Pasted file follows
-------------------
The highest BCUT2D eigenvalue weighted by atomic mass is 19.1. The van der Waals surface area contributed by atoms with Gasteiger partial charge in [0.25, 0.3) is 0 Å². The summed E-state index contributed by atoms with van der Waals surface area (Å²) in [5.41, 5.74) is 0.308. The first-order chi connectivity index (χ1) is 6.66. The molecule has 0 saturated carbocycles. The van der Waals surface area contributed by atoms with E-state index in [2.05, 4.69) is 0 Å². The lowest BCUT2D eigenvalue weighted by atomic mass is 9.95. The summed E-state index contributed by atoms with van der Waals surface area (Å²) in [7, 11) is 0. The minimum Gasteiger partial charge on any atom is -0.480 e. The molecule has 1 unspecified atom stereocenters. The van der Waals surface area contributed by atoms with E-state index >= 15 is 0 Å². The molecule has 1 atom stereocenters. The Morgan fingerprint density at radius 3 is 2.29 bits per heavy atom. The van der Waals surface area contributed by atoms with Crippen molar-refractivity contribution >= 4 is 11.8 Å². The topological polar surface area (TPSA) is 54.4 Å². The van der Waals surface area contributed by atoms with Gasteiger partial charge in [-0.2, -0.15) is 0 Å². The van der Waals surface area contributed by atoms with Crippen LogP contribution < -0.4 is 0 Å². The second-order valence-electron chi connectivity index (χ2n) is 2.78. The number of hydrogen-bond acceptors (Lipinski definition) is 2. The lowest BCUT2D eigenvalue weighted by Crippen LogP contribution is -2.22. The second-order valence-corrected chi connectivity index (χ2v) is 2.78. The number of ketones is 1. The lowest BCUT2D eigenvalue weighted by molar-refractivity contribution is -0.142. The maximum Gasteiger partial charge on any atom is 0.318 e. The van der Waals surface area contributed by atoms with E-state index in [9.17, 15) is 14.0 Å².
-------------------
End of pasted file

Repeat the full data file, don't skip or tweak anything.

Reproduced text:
The highest BCUT2D eigenvalue weighted by atomic mass is 19.1. The van der Waals surface area contributed by atoms with Gasteiger partial charge in [0.25, 0.3) is 0 Å². The summed E-state index contributed by atoms with van der Waals surface area (Å²) in [5.41, 5.74) is 0.308. The first-order chi connectivity index (χ1) is 6.66. The molecule has 0 saturated carbocycles. The van der Waals surface area contributed by atoms with E-state index in [2.05, 4.69) is 0 Å². The lowest BCUT2D eigenvalue weighted by atomic mass is 9.95. The summed E-state index contributed by atoms with van der Waals surface area (Å²) in [7, 11) is 0. The minimum Gasteiger partial charge on any atom is -0.480 e. The molecule has 1 unspecified atom stereocenters. The van der Waals surface area contributed by atoms with E-state index >= 15 is 0 Å². The molecule has 1 atom stereocenters. The Morgan fingerprint density at radius 3 is 2.29 bits per heavy atom. The van der Waals surface area contributed by atoms with Crippen molar-refractivity contribution >= 4 is 11.8 Å². The topological polar surface area (TPSA) is 54.4 Å². The van der Waals surface area contributed by atoms with Gasteiger partial charge in [-0.2, -0.15) is 0 Å². The van der Waals surface area contributed by atoms with Crippen LogP contribution < -0.4 is 0 Å². The second-order valence-electron chi connectivity index (χ2n) is 2.78. The number of hydrogen-bond acceptors (Lipinski definition) is 2. The lowest BCUT2D eigenvalue weighted by Crippen LogP contribution is -2.22. The second-order valence-corrected chi connectivity index (χ2v) is 2.78. The number of ketones is 1. The lowest BCUT2D eigenvalue weighted by molar-refractivity contribution is -0.142. The maximum Gasteiger partial charge on any atom is 0.318 e. The van der Waals surface area contributed by atoms with E-state index in [9.17, 15) is 14.0 Å².